From The Atlantic’s City Lab: “Last Saturday, a Dominican immigrant named Feidin Santana used his phone to record video of North Charleston police officer Michael Slager firing his gun eight times and killing Walter Scott, an unarmed black man who was running away. Slager has been charged with murder. Santana, who is being celebrated as a hero, has since said that he was terrified and thought about erasing the video. He had reason to be afraid. What if police had assaulted or arrested Santana, or destroyed his phone?…[T]he truth is that courts have not uniformly recognized that a right to record police actually exists. Though the U.S. Department of Justice has expressed its support for the right to record, only four federal appeals courts have ruled that such a right exists; others have either not ruled at all or narrowly ruled that no right had been “clearly established.” Until a right to record police is in fact clearly established, some officers will continue to act against bystanders who record them with impunity.” (Related: California Senate seeks to clarify right to video police conduct)

6.) D.C. Council rejects Corizon Health contract after lobbying battle (Washington Post)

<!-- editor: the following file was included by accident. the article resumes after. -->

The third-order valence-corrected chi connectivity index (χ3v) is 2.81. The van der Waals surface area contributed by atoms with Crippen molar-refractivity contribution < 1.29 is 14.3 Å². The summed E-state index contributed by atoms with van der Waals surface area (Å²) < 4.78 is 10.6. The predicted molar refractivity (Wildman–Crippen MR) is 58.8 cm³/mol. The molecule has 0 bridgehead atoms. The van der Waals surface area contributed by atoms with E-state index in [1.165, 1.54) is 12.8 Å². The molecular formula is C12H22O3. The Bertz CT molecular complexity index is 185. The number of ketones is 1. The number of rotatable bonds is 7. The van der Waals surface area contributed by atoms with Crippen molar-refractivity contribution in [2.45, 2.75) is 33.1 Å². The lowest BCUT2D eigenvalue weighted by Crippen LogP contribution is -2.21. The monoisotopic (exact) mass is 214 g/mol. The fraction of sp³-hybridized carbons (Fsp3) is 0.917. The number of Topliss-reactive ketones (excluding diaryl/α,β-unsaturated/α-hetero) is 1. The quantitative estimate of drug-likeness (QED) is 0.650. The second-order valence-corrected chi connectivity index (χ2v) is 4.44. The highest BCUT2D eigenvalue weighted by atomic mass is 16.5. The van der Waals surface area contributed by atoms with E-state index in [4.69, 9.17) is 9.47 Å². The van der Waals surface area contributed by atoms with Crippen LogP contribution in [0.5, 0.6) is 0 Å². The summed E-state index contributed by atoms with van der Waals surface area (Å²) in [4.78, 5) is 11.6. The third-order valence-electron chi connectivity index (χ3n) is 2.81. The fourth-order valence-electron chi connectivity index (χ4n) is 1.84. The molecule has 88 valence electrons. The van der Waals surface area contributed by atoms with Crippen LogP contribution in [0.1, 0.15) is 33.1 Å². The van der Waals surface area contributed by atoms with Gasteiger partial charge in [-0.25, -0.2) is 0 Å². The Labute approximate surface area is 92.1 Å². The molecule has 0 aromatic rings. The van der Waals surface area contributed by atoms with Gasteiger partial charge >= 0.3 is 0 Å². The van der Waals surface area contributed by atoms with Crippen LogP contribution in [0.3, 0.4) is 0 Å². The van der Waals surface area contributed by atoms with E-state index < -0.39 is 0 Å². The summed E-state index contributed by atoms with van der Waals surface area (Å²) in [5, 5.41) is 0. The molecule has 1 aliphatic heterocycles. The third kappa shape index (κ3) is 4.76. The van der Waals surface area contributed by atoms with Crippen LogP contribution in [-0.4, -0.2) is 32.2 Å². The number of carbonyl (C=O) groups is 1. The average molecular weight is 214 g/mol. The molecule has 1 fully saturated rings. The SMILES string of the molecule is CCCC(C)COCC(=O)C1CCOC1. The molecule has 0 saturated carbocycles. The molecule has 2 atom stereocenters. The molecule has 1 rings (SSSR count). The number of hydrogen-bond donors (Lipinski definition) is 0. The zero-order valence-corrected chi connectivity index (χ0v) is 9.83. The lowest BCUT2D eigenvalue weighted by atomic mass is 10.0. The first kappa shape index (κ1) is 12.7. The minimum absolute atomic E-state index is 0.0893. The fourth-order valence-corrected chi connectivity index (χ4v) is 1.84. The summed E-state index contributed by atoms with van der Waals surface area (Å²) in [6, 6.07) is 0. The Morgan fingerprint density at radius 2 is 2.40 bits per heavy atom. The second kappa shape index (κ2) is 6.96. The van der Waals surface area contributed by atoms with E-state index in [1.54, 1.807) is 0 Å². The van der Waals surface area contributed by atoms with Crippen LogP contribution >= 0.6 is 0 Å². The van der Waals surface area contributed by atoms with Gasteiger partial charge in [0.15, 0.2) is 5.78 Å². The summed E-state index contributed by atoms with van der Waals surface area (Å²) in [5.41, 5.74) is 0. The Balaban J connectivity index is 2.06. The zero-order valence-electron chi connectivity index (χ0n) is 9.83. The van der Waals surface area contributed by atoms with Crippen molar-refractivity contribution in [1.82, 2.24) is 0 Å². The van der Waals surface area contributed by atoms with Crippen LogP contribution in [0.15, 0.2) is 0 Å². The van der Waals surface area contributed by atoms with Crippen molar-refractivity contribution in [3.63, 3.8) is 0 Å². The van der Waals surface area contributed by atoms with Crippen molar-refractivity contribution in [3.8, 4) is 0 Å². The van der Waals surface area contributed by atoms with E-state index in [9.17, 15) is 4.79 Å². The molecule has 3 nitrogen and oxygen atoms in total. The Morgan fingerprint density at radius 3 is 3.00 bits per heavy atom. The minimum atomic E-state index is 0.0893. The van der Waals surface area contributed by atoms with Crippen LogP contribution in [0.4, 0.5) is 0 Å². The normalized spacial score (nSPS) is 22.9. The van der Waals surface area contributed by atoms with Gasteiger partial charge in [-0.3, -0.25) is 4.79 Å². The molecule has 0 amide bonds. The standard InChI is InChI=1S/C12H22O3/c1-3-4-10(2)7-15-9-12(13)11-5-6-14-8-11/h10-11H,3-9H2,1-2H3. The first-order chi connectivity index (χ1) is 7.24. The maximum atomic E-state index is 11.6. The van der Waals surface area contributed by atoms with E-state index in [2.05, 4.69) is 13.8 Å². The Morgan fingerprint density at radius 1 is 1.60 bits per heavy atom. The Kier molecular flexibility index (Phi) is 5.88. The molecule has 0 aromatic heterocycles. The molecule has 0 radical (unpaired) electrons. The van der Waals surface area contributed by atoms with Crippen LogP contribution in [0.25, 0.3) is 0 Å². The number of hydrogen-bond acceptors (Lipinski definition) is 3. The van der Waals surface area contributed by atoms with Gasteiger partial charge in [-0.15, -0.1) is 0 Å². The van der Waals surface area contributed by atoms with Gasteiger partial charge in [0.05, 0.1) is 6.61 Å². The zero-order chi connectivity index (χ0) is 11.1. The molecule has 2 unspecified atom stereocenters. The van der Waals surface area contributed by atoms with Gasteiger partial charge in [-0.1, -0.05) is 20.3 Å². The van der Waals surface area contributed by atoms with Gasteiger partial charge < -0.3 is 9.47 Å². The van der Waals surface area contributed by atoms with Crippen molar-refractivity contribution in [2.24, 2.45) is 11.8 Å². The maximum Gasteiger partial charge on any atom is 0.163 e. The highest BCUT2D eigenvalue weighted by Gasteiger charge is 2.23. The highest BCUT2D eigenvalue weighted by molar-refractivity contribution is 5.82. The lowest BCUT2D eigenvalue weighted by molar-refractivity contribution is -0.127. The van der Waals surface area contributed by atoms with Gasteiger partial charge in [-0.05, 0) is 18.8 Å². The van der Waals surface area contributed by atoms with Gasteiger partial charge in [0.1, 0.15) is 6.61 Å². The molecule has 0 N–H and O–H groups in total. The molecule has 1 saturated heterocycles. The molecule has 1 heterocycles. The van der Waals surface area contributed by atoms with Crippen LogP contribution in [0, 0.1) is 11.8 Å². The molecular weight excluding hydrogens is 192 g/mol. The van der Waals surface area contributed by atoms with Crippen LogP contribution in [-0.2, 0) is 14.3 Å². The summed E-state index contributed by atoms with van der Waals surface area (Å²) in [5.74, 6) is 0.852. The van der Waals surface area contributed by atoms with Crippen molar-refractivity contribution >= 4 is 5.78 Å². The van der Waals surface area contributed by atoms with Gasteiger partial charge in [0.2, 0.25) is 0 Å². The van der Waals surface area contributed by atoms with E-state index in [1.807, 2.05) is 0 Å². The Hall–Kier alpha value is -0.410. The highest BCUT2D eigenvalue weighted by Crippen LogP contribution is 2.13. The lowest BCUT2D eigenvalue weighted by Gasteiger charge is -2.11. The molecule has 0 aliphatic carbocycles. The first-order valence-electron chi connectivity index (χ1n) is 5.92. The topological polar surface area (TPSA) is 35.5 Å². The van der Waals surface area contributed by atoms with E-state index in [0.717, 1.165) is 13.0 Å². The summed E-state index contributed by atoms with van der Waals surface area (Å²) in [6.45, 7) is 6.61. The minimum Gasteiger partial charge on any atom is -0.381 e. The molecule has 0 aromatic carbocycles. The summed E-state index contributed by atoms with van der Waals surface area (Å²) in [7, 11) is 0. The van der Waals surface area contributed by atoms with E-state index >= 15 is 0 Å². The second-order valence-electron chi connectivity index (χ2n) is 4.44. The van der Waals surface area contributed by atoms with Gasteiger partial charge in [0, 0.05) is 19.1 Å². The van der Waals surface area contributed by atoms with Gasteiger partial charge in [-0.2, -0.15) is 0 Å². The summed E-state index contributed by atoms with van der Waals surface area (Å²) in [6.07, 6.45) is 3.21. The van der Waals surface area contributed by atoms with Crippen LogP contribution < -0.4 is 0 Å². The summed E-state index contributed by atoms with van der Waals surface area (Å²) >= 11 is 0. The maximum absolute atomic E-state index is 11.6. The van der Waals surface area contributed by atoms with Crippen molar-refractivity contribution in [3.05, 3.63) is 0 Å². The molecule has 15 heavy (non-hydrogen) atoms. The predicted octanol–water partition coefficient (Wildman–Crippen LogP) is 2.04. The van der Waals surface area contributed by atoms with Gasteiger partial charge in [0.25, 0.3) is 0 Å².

Last month, R&R Legal Fellow Dominik Taylor blogged about the deadly consequences of for-profit prison healthcare. Dominik specifically mentioned Corizon Health’s failings in Alabama and in Alameda County, California. Our last Pick this week is an update on Corizon Health and the movement to improve healthcare for incarcerated people. From the Washington Post: “The D.C. Council on Tuesday rejected a controversial health-care contract proposed for the city’s jail after weeks of fierce arguments and heavy lobbying by supporters and opponents. The council’s 6-to-5 vote against a $66 million proposal by Corizon Health marked a high-profile defeat for Mayor Muriel E. Bowser (D), who had supported the contract….Contract opponents cast the decision as a victory for inmate care and a rejection of a company mired in legal troubles in other states, including several high-profile wrongful-death lawsuits. David Grosso (I) said that if getting the best possible care for the city’s inmates is the objective, then “contracting with a for-profit, scandal-prone company is not the way for us to get there.”